Carolina Telethon Raises $268K For Tornado Relief


The Time Warner Cable and News 14 Carolina Community Recovery Drive raised $268,000 for American Red Cross tornado relief efforts in North Carolina through donor contributions and a Time Warner Cable match.

Including the Community Recovery Drive telethon, the total support generated by Time Warner Cable including cash and in-kind services now stands at $542,000. Tornados ravaged portions of North Carolina, notably around Raleigh, on April 16, killing two dozen people.

Meanwhile, after the deadly and disastrous tornadoes in Alabama on April 27, Charter Communications has donated $50,000 to American Red Cross efforts. For more, see below.

In the Carolinas, "the phone, video and Internet service Time Warner Cable provided during our initial response was critical to meeting the needs of our community," Barry Porter, regional executive director, American Red Cross, said in a release. "The financial support raised during the telethon will go a long way toward meeting our community's long-term needs."

"Because of the generosity of News 14 Carolina viewers and our customers across North Carolina and South Carolina, the American Red Cross is receiving much needed support as they continue to serve tornado victims here in North Carolina," Carol Hevey, EVP, Time Warner Cable East, said in the release. "I want to personally thank everyone who donated. All of us at Time Warner Cable are proud to play even a small part in helping our neighbors, and our community, recover."

News 14 Carolina featured the telethon every hour on Friday including special appeals from NASCAR legends Richard Petty and Kyle Petty and other past and present sports figures and elected officials. All monies raised during the Community Recovery Drive are going directly to benefit those affected in North Carolina. Any money raised above and beyond what is needed here in NC would be used for future disasters in the U.S.


Charter is contributing $50,000 to the American Red Cross to aid relief efforts in Alabama following the damage caused by severe storms and tornados that ravaged the state on Wednesday, April 27.

"Our employees live throughout Alabama, and we are committed to helping bring relief to our friends and neighbors as they work to overcome this tragedy," Matt Favre, VP and general manager of Charter's operations in Alabama, said in a release.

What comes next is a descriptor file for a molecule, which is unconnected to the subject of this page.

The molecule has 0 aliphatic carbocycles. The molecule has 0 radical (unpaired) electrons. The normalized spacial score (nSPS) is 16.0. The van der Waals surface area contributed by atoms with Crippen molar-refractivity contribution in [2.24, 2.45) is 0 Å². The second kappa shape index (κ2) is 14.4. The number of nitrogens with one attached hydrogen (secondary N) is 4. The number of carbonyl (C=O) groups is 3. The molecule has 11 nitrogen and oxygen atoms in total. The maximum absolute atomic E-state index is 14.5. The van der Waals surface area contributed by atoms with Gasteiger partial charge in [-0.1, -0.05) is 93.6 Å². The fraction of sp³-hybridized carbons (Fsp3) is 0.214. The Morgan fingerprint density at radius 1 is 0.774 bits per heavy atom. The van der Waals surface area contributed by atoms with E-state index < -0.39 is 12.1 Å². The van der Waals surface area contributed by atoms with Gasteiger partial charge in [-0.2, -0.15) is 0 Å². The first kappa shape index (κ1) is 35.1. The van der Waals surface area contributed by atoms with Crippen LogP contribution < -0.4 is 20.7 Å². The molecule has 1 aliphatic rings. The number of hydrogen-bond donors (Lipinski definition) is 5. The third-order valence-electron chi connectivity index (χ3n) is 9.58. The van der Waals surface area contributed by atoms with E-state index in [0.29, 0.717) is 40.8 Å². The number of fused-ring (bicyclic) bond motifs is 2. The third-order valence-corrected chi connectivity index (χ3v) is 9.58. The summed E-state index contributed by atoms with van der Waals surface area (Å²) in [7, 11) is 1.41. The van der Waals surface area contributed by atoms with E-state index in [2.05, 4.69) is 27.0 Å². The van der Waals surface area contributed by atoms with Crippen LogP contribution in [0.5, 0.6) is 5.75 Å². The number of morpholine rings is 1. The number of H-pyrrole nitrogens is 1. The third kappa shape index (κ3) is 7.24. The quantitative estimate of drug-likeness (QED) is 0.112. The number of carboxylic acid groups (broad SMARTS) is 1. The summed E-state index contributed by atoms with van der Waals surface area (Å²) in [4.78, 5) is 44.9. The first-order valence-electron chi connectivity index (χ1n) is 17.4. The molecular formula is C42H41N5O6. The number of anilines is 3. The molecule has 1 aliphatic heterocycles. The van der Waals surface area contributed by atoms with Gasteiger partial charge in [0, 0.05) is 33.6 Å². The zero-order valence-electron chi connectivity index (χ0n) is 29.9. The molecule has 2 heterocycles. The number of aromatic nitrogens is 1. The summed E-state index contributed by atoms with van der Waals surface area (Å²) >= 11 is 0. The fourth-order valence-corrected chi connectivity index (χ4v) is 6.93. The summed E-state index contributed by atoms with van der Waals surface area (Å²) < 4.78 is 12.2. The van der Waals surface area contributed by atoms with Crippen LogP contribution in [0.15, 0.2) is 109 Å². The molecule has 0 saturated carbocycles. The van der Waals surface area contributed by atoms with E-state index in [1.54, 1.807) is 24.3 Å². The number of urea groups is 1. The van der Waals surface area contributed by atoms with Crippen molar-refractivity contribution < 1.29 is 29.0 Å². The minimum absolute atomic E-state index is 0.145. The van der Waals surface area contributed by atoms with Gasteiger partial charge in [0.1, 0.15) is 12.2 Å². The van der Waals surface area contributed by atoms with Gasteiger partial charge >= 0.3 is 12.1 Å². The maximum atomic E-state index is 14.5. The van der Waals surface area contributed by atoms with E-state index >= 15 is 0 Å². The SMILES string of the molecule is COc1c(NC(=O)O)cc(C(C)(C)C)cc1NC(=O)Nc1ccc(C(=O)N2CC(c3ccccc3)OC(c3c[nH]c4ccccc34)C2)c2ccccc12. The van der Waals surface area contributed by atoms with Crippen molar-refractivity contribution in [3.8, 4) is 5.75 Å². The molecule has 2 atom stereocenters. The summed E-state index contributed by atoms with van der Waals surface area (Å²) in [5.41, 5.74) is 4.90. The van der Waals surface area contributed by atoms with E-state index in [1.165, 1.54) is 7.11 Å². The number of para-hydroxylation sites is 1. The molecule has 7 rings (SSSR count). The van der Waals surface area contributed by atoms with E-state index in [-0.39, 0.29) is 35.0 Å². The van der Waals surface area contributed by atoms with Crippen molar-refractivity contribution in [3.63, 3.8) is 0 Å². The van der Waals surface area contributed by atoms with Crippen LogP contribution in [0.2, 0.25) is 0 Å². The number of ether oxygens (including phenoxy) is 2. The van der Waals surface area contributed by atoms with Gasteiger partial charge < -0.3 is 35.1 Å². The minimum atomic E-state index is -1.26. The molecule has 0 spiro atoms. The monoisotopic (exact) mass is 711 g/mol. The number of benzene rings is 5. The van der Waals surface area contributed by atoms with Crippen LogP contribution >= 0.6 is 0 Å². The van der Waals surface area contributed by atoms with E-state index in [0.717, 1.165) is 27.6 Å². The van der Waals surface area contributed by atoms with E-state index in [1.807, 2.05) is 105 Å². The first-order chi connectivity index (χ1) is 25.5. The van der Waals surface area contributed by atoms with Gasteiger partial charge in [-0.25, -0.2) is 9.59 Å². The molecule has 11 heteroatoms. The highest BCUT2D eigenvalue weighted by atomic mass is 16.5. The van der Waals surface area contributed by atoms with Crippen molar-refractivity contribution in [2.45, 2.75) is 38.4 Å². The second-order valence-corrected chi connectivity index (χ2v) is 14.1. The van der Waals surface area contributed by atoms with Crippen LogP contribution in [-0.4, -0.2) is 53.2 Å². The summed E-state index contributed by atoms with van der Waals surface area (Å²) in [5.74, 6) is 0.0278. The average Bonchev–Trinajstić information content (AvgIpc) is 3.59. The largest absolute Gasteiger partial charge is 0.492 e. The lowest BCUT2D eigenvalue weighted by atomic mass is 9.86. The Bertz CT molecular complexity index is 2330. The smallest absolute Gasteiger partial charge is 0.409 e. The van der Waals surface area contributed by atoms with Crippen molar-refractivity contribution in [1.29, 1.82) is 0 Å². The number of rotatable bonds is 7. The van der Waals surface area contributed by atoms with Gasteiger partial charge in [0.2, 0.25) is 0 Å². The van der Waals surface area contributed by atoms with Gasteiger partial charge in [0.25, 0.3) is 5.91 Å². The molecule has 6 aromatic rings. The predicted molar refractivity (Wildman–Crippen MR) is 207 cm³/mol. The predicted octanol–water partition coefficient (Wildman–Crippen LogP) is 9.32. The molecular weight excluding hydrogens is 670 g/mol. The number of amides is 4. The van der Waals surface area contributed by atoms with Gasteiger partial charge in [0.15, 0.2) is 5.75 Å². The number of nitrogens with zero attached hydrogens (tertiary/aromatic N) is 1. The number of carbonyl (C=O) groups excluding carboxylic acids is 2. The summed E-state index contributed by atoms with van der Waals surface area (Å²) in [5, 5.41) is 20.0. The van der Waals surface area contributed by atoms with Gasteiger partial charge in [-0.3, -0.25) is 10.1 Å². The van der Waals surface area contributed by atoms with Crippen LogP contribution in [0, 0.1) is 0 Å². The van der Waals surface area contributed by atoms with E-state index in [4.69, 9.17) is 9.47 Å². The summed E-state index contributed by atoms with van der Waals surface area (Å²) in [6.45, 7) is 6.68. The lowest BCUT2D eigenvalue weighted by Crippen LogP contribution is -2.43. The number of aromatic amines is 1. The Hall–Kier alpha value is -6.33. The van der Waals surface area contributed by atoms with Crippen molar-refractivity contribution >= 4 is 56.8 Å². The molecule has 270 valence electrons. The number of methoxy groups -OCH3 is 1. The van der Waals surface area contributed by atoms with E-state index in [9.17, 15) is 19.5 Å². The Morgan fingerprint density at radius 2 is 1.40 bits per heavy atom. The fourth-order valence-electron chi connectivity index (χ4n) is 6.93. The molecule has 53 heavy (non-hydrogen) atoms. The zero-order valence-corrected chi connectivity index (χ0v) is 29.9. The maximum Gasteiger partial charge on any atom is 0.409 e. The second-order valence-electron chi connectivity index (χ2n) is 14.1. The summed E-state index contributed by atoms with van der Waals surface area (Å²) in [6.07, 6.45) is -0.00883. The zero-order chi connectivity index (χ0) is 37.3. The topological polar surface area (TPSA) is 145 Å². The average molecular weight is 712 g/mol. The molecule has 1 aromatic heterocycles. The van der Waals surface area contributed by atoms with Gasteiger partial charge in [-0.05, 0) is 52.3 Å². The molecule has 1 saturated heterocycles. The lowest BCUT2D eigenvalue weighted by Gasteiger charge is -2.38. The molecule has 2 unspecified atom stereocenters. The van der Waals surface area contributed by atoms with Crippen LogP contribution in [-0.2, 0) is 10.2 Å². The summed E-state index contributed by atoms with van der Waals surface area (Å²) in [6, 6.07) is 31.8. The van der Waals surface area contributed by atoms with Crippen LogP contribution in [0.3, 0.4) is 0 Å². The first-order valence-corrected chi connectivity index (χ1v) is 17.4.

Favre said that Charter teams were in affected neighborhoods immediately following the storms, and are working around-the-clock to safely and quickly restore service to affected residents.

"We are proud to be part of a community where companies step-up at times like this to provide assistance. Crews restoring power and Charter's technical teams are working tirelessly to restore services, and much progress is being made. And, the American Red Cross in Alabama has done an outstanding job in all they've done thus far to help those whose lives have been uprooted by this tornado. We are happy to come alongside these efforts."

Charley Shimanski, SVP of Red Cross Disaster Services, witnessed the damage and explained the Red Cross response. "Our hearts go out to those who've suffered from this tragic event and to those who've lost loved ones. You can see the absolutely heart-wrenching damage that's occurred here. The Red Cross has some key top priorities to meet the essential needs of the victims, and we are thankful to Charter for helping us meet these needs through their generous contribution.

"Our primary goal is to take care of those affected. First, we're sheltering those whose homes have been destroyed by all this damage," Shimanski continued in a release. "We're also feeding those who have been displaced-and there are countless displaced because of the extensive damage. And we're providing emotional support-a major concern because scores of lives have been lost."

More than 1,200 people spent the night in a Red Cross shelter Saturday night. In hard-hit Alabama, 14 Red Cross shelters are open across the state, housing 661 residents. Red Cross disaster workers, relief supplies, blood products and equipment have been sent into Alabama, along with more than 60 emergency response vehicles and 130,000 ready-to-eat meals. Red Cross nurses and mental health workers have also been deployed to help people cope with the aftermath of this disaster. Next, Red Cross workers will begin damage assessment and providing client assistance to those affected by the storms.